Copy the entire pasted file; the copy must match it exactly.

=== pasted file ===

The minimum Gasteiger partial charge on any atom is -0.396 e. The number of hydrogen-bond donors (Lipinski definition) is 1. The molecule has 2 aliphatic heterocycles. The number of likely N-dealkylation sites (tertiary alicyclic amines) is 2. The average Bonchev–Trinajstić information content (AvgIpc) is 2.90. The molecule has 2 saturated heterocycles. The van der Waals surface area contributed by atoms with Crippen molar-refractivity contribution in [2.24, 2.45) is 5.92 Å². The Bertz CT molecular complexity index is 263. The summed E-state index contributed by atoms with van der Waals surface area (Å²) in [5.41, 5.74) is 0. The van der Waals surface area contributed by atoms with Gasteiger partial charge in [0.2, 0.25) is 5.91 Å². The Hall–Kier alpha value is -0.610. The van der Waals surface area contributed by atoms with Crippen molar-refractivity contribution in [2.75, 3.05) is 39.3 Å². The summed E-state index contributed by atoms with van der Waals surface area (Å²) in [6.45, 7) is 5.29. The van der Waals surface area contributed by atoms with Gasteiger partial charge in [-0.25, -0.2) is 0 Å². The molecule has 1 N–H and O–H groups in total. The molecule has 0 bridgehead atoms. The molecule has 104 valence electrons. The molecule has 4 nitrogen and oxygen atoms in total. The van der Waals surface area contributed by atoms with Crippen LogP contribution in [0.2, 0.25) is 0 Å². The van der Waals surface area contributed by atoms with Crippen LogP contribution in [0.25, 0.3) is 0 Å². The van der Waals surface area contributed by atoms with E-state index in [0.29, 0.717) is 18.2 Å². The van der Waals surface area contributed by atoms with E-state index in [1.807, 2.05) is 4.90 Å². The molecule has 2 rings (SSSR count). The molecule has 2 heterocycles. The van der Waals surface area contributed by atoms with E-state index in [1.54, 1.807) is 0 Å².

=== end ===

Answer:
The minimum Gasteiger partial charge on any atom is -0.396 e. The number of hydrogen-bond donors (Lipinski definition) is 1. The molecule has 2 aliphatic heterocycles. The number of likely N-dealkylation sites (tertiary alicyclic amines) is 2. The average Bonchev–Trinajstić information content (AvgIpc) is 2.90. The molecule has 2 saturated heterocycles. The van der Waals surface area contributed by atoms with Crippen molar-refractivity contribution in [2.24, 2.45) is 5.92 Å². The Bertz CT molecular complexity index is 263. The summed E-state index contributed by atoms with van der Waals surface area (Å²) in [5.41, 5.74) is 0. The van der Waals surface area contributed by atoms with Gasteiger partial charge in [0.2, 0.25) is 5.91 Å². The Hall–Kier alpha value is -0.610. The van der Waals surface area contributed by atoms with Crippen molar-refractivity contribution in [2.75, 3.05) is 39.3 Å². The summed E-state index contributed by atoms with van der Waals surface area (Å²) in [6.45, 7) is 5.29. The van der Waals surface area contributed by atoms with Gasteiger partial charge in [-0.25, -0.2) is 0 Å². The molecule has 1 N–H and O–H groups in total. The molecule has 0 bridgehead atoms. The molecule has 104 valence electrons. The molecule has 4 nitrogen and oxygen atoms in total. The van der Waals surface area contributed by atoms with Crippen LogP contribution in [0.2, 0.25) is 0 Å². The van der Waals surface area contributed by atoms with Crippen LogP contribution in [0.25, 0.3) is 0 Å². The van der Waals surface area contributed by atoms with E-state index in [0.29, 0.717) is 18.2 Å². The van der Waals surface area contributed by atoms with E-state index in [1.807, 2.05) is 4.90 Å². The molecule has 2 rings (SSSR count). The molecule has 2 heterocycles. The van der Waals surface area contributed by atoms with E-state index in [1.54, 1.807) is 0 Å².